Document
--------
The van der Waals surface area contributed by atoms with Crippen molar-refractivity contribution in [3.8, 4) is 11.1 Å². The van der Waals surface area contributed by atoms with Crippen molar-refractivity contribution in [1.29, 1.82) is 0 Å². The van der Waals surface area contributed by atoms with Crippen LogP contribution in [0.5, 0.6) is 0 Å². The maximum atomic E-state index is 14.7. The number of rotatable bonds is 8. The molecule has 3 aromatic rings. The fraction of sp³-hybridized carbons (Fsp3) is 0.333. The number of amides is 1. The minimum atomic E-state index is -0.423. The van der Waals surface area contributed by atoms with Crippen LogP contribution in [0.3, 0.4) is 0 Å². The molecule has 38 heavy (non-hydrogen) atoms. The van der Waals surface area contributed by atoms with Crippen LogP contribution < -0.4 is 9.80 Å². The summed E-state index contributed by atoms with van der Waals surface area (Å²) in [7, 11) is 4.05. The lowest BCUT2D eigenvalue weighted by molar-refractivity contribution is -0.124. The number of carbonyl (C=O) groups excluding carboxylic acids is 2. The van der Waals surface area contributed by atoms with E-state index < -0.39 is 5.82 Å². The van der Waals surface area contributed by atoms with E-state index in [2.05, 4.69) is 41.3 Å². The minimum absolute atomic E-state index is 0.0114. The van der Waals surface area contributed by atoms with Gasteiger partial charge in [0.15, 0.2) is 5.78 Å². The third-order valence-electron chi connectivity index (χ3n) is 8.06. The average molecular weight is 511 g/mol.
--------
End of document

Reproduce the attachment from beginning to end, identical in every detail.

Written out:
The van der Waals surface area contributed by atoms with Crippen molar-refractivity contribution in [3.8, 4) is 11.1 Å². The van der Waals surface area contributed by atoms with Crippen molar-refractivity contribution in [1.29, 1.82) is 0 Å². The van der Waals surface area contributed by atoms with Crippen LogP contribution in [0.5, 0.6) is 0 Å². The maximum atomic E-state index is 14.7. The number of rotatable bonds is 8. The molecule has 3 aromatic rings. The fraction of sp³-hybridized carbons (Fsp3) is 0.333. The number of amides is 1. The minimum atomic E-state index is -0.423. The van der Waals surface area contributed by atoms with Crippen LogP contribution in [0.3, 0.4) is 0 Å². The molecule has 38 heavy (non-hydrogen) atoms. The van der Waals surface area contributed by atoms with Crippen LogP contribution < -0.4 is 9.80 Å². The summed E-state index contributed by atoms with van der Waals surface area (Å²) in [7, 11) is 4.05. The lowest BCUT2D eigenvalue weighted by molar-refractivity contribution is -0.124. The number of carbonyl (C=O) groups excluding carboxylic acids is 2. The van der Waals surface area contributed by atoms with E-state index < -0.39 is 5.82 Å². The van der Waals surface area contributed by atoms with E-state index in [2.05, 4.69) is 41.3 Å². The minimum absolute atomic E-state index is 0.0114. The van der Waals surface area contributed by atoms with Gasteiger partial charge in [0.15, 0.2) is 5.78 Å². The third-order valence-electron chi connectivity index (χ3n) is 8.06. The average molecular weight is 511 g/mol.